House debates

Thursday, 3 November 2011


Minerals Resource Rent Tax Bill 2011, Minerals Resource Rent Tax (Consequential Amendments and Transitional Provisions) Bill 2011, Minerals Resource Rent Tax (Imposition — General) Bill 2011, Minerals Resource Rent Tax (Imposition — Customs) Bill 2011, Minerals Resource Rent Tax (Imposition — Excise) Bill 2011, Petroleum Resource Rent Tax Assessment Amendment Bill 2011, Petroleum Resource Rent Tax (Imposition — General) Bill 2011, Petroleum Resource Rent Tax (Imposition — Customs) Bill 2011, Petroleum Resource Rent Tax (Imposition — Excise) Bill 2011, Tax Laws Amendment (Stronger, Fairer, Simpler and Other Measures) Bill 2011, Superannuation Guarantee (Administration) Amendment Bill 2011; Second Reading

12:46 pm

Photo of Andrew RobbAndrew Robb (Goldstein, Liberal Party, Chairman of the Coalition Policy Development Committee) Share this | Hansard source

I rise to speak today on the Minerals Resource Rent Tax Bill 2011 and associated bills. I think the comments by the most recent speaker, the member for Wakefield, say it all. He mentioned early in his speech that 'any mug can deliver a surplus in a growing economy'. I remind the member for Wakefield that the government he is a part of have proudly talked about keeping the economy growing and yet at the same time have presided over the three biggest deficits in this country's history—by a country mile.

This is the level of economic incompetence that is running this country. This is what we have to deal with. This is what industry has to deal with. This is why we have seen such enormous frustration from industry, not just the mining industry but also so many other areas of industry, who are just gobsmacked by the economic illiteracy of those opposite—and it was characterised today by the member for Wakefield. He said it all, and he said it on behalf of all his colleagues. They do not understand business. They do not understand economics. They are all about politics and spin.

We heard recently from the CEO of the New South Wales Minerals Council, Dr Nikki Williams—and, again, I think this says it all:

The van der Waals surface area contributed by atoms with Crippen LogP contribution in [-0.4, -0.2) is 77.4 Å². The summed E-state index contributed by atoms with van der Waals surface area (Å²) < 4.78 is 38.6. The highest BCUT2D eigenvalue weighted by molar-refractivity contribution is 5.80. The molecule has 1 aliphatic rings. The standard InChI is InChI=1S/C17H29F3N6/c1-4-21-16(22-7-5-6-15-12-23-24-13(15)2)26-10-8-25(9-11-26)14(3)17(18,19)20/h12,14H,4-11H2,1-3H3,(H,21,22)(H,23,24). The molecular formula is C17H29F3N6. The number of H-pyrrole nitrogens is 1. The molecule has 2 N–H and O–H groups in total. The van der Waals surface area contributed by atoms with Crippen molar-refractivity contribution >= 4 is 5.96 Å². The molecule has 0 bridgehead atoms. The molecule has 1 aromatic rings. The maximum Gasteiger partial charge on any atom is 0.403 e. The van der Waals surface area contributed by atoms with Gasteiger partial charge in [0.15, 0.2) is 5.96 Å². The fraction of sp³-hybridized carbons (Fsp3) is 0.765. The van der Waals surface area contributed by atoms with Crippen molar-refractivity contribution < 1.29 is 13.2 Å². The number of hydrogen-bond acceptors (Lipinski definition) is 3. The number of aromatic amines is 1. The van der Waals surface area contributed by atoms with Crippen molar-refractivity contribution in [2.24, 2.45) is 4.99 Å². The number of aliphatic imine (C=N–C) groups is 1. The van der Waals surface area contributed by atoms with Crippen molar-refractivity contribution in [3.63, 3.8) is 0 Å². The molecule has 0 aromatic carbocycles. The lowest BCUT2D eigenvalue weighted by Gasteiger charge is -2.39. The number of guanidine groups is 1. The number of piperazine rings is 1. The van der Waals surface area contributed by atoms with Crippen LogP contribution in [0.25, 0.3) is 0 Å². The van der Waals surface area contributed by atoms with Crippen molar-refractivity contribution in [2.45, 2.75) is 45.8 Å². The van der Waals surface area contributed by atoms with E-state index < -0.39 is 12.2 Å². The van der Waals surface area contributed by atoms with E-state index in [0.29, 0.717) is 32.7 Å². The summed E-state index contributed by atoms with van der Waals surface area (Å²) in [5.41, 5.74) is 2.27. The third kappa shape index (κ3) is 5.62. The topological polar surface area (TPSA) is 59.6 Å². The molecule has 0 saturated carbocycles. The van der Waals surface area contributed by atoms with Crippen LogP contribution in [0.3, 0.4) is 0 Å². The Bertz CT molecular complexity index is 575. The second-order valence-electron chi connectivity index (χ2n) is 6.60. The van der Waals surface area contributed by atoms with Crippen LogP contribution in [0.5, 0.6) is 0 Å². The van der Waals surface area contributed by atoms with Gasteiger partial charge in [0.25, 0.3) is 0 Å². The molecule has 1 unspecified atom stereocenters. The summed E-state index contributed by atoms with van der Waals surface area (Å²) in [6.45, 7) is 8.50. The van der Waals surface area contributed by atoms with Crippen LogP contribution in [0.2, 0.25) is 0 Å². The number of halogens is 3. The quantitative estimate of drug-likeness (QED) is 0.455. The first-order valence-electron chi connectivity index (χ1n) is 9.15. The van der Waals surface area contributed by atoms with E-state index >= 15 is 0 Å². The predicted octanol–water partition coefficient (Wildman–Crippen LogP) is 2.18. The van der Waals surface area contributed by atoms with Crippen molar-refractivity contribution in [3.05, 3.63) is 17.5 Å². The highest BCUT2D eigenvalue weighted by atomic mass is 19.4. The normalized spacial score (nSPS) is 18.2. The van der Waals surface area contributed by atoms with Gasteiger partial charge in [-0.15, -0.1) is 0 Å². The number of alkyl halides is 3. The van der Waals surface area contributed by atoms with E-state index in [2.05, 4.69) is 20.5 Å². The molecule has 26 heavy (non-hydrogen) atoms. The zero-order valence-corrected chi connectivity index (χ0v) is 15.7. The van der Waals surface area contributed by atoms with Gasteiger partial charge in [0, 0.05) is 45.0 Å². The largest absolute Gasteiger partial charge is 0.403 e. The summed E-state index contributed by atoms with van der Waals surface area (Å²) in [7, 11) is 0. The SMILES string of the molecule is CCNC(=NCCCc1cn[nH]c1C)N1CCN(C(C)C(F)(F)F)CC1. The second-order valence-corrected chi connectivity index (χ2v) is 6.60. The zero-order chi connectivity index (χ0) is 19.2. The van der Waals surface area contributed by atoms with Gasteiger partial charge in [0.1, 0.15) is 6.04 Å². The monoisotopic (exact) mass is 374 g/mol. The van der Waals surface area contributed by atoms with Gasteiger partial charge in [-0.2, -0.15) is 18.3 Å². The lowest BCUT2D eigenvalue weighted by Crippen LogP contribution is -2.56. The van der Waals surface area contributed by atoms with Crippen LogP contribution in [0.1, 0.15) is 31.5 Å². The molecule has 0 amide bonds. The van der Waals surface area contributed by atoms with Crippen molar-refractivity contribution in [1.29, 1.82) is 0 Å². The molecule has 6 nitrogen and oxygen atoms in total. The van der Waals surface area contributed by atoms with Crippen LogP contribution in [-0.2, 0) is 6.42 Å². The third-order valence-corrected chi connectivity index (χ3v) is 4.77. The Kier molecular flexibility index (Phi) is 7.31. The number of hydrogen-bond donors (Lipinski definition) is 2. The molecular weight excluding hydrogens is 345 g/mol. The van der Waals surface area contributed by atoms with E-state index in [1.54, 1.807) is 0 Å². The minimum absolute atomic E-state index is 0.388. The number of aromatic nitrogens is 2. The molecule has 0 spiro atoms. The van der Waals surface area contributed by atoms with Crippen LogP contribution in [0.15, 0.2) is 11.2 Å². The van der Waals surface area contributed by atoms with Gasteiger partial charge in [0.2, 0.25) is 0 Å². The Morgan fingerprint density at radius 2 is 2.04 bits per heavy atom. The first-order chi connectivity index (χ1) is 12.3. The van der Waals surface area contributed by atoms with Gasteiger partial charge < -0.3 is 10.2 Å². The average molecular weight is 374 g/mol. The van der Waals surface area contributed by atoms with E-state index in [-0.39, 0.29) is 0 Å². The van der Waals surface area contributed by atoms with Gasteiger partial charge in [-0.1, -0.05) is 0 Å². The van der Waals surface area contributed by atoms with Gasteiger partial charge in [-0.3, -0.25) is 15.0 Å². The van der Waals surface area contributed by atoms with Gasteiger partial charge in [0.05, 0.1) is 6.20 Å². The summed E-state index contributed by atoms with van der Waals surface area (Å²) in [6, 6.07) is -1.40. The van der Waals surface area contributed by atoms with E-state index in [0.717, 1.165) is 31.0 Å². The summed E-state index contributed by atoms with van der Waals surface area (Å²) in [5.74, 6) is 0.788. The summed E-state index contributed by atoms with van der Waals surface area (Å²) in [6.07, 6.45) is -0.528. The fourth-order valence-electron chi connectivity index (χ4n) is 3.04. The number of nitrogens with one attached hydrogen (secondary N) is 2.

"We are the darlings of the business pages, yet we painted as demons in the early general news.

"We help treasurers keep budgets healthy and give Australia the strength to stave off the threat of recession, yet our industry is a lightning rod for the most adversarial of political debates."

The report goes on:

Dr Williams said Australia was in the middle of one of the longest mining booms in the nation's history.

"Yet we face multiple policy, regulatory and legislative challenges that might collectively render our sector a less attractive destination for international investment than countries such as Indonesia, Colombia or even Mongolia," she warned.

This is at the heart of the problem that we have with this stupid tax, this dangerous tax, this tax born of envy and paraded as a subject of envy when in fact it is ensuring that Australia, in a policy sense, once again under this government shoots itself in the foot.

The attempted implementation of this mining tax over the last 18 months has been one of the most shambolic policy episodes this country has ever seen. This legislation comes 18 months after the Treasurer announced his half-baked so-called resources super profits tax. The first version brought down one Prime Minister, who had not even seen out a term. This second version is contributing significantly to the imminent demise of another, if we are to believe the private talk of those opposite—and are they talking! And are they worried! The member for Wakefield should be in one of the safest seats around, but even he has problems.


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